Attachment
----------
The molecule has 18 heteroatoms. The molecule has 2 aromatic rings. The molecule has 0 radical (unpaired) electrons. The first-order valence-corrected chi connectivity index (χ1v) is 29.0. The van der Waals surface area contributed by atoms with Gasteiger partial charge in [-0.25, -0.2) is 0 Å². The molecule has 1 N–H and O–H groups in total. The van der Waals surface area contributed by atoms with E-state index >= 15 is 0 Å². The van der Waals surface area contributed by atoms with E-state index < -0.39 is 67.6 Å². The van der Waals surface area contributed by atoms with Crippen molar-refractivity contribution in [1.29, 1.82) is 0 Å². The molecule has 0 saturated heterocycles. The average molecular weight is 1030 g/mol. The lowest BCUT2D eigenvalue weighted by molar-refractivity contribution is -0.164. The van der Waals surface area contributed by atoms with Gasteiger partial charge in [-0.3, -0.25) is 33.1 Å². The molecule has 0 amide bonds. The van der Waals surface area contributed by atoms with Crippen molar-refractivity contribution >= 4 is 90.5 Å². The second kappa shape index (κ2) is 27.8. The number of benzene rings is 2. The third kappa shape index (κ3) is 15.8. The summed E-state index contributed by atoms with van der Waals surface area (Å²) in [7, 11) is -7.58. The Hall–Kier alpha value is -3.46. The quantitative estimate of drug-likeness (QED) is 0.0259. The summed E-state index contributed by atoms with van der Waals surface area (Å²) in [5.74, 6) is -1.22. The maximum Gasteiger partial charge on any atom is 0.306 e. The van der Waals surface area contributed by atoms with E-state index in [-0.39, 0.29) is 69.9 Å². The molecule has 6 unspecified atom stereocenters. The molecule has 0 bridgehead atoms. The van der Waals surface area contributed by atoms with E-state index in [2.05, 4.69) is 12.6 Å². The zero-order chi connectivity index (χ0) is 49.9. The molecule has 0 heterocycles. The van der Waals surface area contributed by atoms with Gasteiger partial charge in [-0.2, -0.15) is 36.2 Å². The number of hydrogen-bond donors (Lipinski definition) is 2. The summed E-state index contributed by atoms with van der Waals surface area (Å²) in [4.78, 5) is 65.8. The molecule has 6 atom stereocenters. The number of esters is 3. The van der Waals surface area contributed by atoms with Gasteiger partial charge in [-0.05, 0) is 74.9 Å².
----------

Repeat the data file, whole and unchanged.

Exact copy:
The molecule has 18 heteroatoms. The molecule has 2 aromatic rings. The molecule has 0 radical (unpaired) electrons. The first-order valence-corrected chi connectivity index (χ1v) is 29.0. The van der Waals surface area contributed by atoms with Gasteiger partial charge in [-0.25, -0.2) is 0 Å². The molecule has 1 N–H and O–H groups in total. The van der Waals surface area contributed by atoms with E-state index >= 15 is 0 Å². The van der Waals surface area contributed by atoms with E-state index < -0.39 is 67.6 Å². The van der Waals surface area contributed by atoms with Crippen molar-refractivity contribution in [1.29, 1.82) is 0 Å². The molecule has 0 saturated heterocycles. The average molecular weight is 1030 g/mol. The lowest BCUT2D eigenvalue weighted by molar-refractivity contribution is -0.164. The van der Waals surface area contributed by atoms with Gasteiger partial charge in [-0.3, -0.25) is 33.1 Å². The molecule has 0 amide bonds. The van der Waals surface area contributed by atoms with Crippen molar-refractivity contribution >= 4 is 90.5 Å². The second kappa shape index (κ2) is 27.8. The number of benzene rings is 2. The third kappa shape index (κ3) is 15.8. The summed E-state index contributed by atoms with van der Waals surface area (Å²) in [7, 11) is -7.58. The Hall–Kier alpha value is -3.46. The quantitative estimate of drug-likeness (QED) is 0.0259. The summed E-state index contributed by atoms with van der Waals surface area (Å²) in [5.74, 6) is -1.22. The maximum Gasteiger partial charge on any atom is 0.306 e. The van der Waals surface area contributed by atoms with E-state index in [-0.39, 0.29) is 69.9 Å². The molecule has 6 unspecified atom stereocenters. The molecule has 0 bridgehead atoms. The van der Waals surface area contributed by atoms with E-state index in [2.05, 4.69) is 12.6 Å². The zero-order chi connectivity index (χ0) is 49.9. The molecule has 0 heterocycles. The van der Waals surface area contributed by atoms with Gasteiger partial charge in [-0.2, -0.15) is 36.2 Å². The number of hydrogen-bond donors (Lipinski definition) is 2. The summed E-state index contributed by atoms with van der Waals surface area (Å²) in [4.78, 5) is 65.8. The molecule has 6 atom stereocenters. The number of esters is 3. The van der Waals surface area contributed by atoms with Gasteiger partial charge in [-0.05, 0) is 74.9 Å².